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Rofé, Y. (2016). Which Diagnostic Approach is More Valid? The DSM or the Rational-Choice Theory of Neurosis. IJP Open, 3:40.

(2016). IJP Open, 3:40

Which Diagnostic Approach is More Valid? The DSM or the Rational-Choice Theory of Neurosis

Yacov Rofé and Yochay Rofé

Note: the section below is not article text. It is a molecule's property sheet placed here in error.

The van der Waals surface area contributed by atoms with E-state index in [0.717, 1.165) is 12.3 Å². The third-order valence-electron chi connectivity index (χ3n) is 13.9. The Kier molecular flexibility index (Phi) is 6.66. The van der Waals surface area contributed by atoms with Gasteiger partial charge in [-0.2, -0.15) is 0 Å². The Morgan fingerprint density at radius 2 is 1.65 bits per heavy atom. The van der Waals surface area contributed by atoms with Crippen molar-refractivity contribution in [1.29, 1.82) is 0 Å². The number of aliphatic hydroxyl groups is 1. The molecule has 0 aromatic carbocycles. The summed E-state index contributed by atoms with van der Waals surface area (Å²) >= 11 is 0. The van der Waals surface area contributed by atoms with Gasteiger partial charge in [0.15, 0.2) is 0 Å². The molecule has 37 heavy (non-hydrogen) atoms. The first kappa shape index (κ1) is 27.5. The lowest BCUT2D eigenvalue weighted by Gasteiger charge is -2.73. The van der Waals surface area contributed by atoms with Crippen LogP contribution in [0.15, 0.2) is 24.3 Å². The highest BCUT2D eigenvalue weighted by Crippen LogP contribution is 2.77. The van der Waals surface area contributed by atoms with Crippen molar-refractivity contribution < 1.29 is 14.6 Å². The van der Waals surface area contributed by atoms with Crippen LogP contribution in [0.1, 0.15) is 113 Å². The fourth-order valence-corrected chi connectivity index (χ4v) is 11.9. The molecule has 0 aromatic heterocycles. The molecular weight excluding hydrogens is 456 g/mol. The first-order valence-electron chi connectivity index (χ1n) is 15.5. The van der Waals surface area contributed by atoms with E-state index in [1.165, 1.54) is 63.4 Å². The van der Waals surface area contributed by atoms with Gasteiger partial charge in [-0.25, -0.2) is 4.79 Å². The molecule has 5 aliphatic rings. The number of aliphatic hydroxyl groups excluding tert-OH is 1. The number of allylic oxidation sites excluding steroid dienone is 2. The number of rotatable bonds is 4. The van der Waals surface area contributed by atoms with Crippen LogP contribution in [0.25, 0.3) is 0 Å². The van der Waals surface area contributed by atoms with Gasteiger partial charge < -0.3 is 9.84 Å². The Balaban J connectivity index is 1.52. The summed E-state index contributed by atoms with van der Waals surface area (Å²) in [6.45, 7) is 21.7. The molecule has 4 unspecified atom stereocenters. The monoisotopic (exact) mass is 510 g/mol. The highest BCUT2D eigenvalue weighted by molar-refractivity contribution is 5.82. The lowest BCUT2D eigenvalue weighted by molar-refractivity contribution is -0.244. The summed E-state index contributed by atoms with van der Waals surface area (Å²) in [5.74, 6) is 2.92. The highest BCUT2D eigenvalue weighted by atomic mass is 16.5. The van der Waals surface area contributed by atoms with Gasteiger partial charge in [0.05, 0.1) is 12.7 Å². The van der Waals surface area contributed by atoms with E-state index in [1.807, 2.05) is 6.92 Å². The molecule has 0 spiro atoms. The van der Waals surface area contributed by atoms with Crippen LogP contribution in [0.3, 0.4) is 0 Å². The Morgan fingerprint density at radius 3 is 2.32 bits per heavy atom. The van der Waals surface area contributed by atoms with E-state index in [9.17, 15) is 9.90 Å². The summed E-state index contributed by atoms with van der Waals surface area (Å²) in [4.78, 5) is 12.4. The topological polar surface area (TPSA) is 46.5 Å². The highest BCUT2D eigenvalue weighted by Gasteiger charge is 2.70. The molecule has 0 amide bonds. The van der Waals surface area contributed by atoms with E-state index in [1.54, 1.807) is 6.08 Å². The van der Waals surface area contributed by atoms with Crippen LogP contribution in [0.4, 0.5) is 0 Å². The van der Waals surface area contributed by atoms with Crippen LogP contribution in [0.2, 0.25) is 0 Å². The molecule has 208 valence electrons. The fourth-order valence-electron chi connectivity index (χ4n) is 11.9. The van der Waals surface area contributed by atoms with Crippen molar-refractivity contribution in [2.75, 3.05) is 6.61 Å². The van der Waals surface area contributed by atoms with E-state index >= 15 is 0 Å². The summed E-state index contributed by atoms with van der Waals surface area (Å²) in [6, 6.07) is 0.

This article challenges the validity of the DSM-III to exclude neurosis, which since then the DSM became "an expanding list of disease, from a few dozen disorders in the first edition to well over 200" (Grinker, 2010, p. 169; see also Warelow & Holmes, 2011). It points out the unanimous consensus that the best diagnostic approach would be a theory that can account for the development and treatment of certain diagnostic categories and at the same time provide measurable criteria that can distinguish them from other behaviors. Accordingly, it shows that a new theory, the Rational-Choice Theory of Neurosis (RCTN) (Rofé, 2000, 2010; Rofé & Rofé, 2013, 2015a, 2015b), which despite profound differences is similar to psychoanalysis in several fundamental respects, can offers practical diagnostic criteria that differentiate neurosis from other disorders. Three types of evidence, including review of research literature, case studies and new study that directly examined the validity of RCTN's diagnostic criteria, support the validity of neurosis. The greatest advantage of RCTN's diagnostic approach is not only that is based on empirical evidence instead the consensus of biased researchers. Rather, their main contribution is that they emerged of a theory that succeeded to integrate research and clinical data pertaining to the development and treatment of neurosis.

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